In Search of The Lonesome Whistle

by
posted on May 6, 2020
in-search-of-lonesome-whistle_lead.jpg

Haunting sounds they are, those spring whistles and fall covey calls of the bobwhite. Lonesome, yet thrilling. Contemplative. Heard on a misty spring morning, the whistle is a thing of renewal, a thing of wild beauty. And on a similar day in autumn, with perhaps a touch of frost clinging to grasses in a shaded nook, the covey call is one filled with mystique. It is an invitation of sorts for he who hears it to gravitate toward that sound in anticipation of an ecstatic eruption of wing beat, a cloud of rocketing bundles skimming the tops of broom sedge. Quite marvelous, these sounds are. But sadly, they, in large measure, are gone.

Even as recently as the 1960s, which in the overall scheme of time is certainly recent, those various calls and covey rises were common throughout the Southeast. History will show, however, that those years were not the beginning of a significant decline; a downward spiral had been occurring from perhaps as early as the late 1800s. But the 1960s seem the approximate time of a pronounced alarm.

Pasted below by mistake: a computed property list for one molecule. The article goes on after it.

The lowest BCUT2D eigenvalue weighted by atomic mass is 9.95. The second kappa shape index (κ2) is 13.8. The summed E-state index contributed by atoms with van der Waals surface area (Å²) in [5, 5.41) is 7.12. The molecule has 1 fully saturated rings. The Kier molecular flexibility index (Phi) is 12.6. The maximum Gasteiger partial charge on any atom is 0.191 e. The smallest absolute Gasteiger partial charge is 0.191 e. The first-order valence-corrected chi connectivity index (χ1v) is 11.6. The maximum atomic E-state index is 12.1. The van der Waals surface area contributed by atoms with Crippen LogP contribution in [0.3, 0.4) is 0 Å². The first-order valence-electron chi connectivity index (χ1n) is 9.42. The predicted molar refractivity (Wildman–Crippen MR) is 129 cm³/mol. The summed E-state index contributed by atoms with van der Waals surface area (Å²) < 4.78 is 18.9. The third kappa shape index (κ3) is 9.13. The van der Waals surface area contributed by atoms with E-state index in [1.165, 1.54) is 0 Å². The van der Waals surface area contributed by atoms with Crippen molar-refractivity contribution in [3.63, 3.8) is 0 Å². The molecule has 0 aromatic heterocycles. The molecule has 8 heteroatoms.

I hunted during those latter years of quail abundance. I was often in grass fields and pea patches behind our country home, double 20 in hand, ragtag pointer winding birds. But the first half of the 1970s captured me as a college student and released me only after graduate school. I went back to those country roots mid-’70s and made a spirit-crushing discovery: no quail. All was lost.

But, maybe not. Not long back, I found myself in the company of a young quail hunter. We hunted quail and admired dogs and talked shotguns and enjoyed spectacular bird shooting. This young man is Mark McConnell, Ph.D. and assistant professor of upland birds at Mississippi State University (MSU) in Starkville, Miss. He related his first encounter with quail, a single bird on his uncle’s property in Louisiana. Mark was simply out for a stroll. He admits to being captivated, and this led to his life’s work. He, along with others of similar dedication, is seeing success from Texas to Georgia with wild quail management.

“We call it the rule of thirds,” McConnell says regarding management. “Bobwhite need about one-third native grasses, one-third annual forbs and one-third shrub cover. But the arrangement of these components is what’s really important. The more interspersed they are the better.”

This is a simple, basic regimen, but implementing such practices in the world of modern farming and property ownership is not often simple or basic. Demands on a given property may preclude or at least diminish what can be done for the express purpose of enhancing quail populations. Still, many property owners can take steps toward assisting quail in their often perilous existence.